A plethora of artifacts are available for practitioners to document and communicate requirements. Artifacts evolve as the requirements engineering (RE) process advances. Therefore, using numerous artifacts with various granularities of details they hold, causes problems like manual translation efforts and inconsistencies while reflecting requirements changes across artifacts. Furthermore, employing distinct tools for creation and management of artifacts only leads to fragmented knowledge, and eventually, traceability issues. In this thesis, we propose an approach to manage requirements related artifacts inside a single platform, i.e., the integrated development environment (IDE). First, we compiled a list of artifacts from a selection of studies. We performed a classification of the selected artifacts to reason about their characteristics and usage patterns. Towards providing a practical tool to illustrate our approach, we modeled a selection of artifacts in the Pharo programming environment. It serves as a centralized platform for creating, viewing, and managing requirements through a combination of selected artifacts. We speculate that such an approach can bring requirements specification closer to their implementation. Additionally, it will facilitate and support collaboration among diverse stakeholders by preserving their knowledge within a single tool.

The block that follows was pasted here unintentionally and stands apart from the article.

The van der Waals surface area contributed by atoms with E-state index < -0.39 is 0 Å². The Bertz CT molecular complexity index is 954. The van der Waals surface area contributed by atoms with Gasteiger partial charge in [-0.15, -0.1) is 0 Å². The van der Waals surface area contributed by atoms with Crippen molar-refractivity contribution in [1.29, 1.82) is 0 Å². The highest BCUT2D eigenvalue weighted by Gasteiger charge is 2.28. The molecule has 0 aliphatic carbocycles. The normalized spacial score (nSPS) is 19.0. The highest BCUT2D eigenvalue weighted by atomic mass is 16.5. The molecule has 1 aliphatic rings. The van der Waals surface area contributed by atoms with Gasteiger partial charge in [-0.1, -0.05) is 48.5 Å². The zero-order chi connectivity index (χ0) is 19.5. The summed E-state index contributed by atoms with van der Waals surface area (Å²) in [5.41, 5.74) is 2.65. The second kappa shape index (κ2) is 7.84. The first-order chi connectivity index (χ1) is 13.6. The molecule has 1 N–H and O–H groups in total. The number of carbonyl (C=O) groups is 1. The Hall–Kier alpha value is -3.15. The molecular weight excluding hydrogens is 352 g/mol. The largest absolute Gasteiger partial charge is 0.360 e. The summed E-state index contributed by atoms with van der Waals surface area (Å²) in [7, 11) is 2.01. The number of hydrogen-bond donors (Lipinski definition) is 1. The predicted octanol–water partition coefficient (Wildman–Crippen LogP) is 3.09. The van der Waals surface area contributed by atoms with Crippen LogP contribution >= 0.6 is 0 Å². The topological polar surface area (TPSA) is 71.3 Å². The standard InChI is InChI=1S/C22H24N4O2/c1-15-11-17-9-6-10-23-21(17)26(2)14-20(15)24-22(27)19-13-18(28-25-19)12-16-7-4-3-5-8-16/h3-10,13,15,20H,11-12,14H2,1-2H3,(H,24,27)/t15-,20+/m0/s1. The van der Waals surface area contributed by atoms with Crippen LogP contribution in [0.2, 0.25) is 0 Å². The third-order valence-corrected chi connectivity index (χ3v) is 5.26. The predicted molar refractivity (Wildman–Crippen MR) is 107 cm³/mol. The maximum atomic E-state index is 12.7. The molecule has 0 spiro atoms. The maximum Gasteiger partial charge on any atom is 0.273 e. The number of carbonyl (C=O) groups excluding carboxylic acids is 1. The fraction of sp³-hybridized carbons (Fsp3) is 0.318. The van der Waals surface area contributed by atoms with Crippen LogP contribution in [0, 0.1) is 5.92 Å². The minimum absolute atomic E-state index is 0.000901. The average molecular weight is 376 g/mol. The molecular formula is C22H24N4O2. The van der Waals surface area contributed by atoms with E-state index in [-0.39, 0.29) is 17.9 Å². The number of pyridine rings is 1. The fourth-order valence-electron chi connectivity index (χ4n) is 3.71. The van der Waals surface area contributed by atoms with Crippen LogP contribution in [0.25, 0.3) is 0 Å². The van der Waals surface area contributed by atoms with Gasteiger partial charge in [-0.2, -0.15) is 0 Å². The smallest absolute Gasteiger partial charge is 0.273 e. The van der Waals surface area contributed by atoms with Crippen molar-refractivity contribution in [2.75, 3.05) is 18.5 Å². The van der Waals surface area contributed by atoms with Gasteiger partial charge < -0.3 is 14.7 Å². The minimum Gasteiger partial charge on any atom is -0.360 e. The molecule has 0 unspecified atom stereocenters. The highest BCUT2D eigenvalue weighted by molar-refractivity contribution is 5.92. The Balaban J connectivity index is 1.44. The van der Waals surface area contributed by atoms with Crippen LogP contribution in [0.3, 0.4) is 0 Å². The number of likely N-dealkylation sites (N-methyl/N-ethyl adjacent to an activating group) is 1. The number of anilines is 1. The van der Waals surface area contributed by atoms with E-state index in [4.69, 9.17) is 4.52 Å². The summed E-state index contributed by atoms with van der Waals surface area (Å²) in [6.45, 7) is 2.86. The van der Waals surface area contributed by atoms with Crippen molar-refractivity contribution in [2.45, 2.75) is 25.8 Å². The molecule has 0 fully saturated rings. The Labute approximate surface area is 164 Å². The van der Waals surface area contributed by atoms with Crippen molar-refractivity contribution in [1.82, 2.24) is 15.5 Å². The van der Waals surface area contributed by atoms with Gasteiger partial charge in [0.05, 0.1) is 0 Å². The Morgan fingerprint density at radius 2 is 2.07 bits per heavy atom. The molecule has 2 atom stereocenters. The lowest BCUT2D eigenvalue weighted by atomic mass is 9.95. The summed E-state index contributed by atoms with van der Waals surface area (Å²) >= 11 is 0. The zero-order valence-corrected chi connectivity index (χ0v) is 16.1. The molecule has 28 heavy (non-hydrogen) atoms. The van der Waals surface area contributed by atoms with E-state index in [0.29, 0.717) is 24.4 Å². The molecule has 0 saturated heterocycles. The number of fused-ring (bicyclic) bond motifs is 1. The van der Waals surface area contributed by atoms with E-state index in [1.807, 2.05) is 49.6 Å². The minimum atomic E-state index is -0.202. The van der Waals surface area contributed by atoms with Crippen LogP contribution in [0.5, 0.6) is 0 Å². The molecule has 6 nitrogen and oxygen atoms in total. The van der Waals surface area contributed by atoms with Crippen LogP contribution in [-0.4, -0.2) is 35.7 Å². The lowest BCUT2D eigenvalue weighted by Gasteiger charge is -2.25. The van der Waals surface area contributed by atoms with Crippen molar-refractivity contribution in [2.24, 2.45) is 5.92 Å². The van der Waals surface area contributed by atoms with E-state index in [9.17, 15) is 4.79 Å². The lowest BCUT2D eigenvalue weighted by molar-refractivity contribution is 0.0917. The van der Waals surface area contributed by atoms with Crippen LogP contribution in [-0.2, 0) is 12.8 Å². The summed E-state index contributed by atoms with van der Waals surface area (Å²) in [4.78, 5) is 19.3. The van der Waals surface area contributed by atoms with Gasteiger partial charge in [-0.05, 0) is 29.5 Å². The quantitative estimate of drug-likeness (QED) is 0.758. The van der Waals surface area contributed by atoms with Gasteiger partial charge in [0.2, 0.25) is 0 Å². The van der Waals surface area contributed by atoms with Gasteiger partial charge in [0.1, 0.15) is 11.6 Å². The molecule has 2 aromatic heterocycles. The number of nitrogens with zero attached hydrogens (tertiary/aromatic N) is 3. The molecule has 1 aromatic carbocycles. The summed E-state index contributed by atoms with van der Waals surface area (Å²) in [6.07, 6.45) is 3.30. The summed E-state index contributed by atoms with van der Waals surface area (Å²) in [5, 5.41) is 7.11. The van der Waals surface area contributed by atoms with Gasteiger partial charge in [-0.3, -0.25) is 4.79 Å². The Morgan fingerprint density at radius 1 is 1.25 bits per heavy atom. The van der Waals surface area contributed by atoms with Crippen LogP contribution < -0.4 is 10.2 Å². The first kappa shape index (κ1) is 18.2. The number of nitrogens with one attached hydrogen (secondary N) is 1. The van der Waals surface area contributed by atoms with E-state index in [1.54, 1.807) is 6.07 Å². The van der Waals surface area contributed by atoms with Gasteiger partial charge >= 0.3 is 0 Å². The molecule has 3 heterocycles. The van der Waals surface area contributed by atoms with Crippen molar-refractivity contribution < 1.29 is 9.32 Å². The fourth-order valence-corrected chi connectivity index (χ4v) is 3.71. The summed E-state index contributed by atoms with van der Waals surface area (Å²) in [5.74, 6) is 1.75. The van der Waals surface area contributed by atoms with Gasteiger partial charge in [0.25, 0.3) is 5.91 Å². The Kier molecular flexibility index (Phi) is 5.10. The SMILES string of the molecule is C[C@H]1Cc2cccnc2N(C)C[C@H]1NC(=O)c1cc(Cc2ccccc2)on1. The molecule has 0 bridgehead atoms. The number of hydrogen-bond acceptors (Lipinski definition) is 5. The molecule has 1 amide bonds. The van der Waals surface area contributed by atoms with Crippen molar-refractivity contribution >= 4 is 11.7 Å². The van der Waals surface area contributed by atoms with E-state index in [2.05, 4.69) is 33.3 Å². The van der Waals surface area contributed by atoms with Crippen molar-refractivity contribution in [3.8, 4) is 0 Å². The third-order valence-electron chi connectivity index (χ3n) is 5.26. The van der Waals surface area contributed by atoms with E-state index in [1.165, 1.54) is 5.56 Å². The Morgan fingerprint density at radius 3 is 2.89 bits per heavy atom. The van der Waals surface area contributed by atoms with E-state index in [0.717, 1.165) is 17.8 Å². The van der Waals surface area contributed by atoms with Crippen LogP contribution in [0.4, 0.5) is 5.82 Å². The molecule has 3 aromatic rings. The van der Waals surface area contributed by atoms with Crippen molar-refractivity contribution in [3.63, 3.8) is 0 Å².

Posted by scg at 1 September 2020, 2:15 pm comment link

Modeling requirements artifacts in an IDE

Robert Niemiec. Modeling requirements artifacts in an IDE. Masters thesis, University of Bern, September 2020. Details.

Abstract

A plethora of artifacts are available for practitioners to document and communicate requirements. Artifacts evolve as the requirements engineering (RE) process advances. Therefore, using numerous artifacts with various granularities of details they hold, causes problems like manual translation efforts and inconsistencies while reflecting requirements changes across artifacts. Furthermore, employing distinct tools for creation and management of artifacts only leads to fragmented knowledge, and eventually, traceability issues. In this thesis, we propose an approach to manage requirements related artifacts inside a single platform, i.e., the integrated development environment (IDE). First, we compiled a list of artifacts from a selection of studies. We performed a classification of the selected artifacts to reason about their characteristics and usage patterns. Towards providing a practical tool to illustrate our approach, we modeled a selection of artifacts in the Pharo programming environment. It serves as a centralized platform for creating, viewing, and managing requirements through a combination of selected artifacts. We speculate that such an approach can bring requirements specification closer to their implementation. Additionally, it will facilitate and support collaboration among diverse stakeholders by preserving their knowledge within a single tool.

Posted by scg at 1 September 2020, 12:15 pm comment link

Profiling Cryptography Developers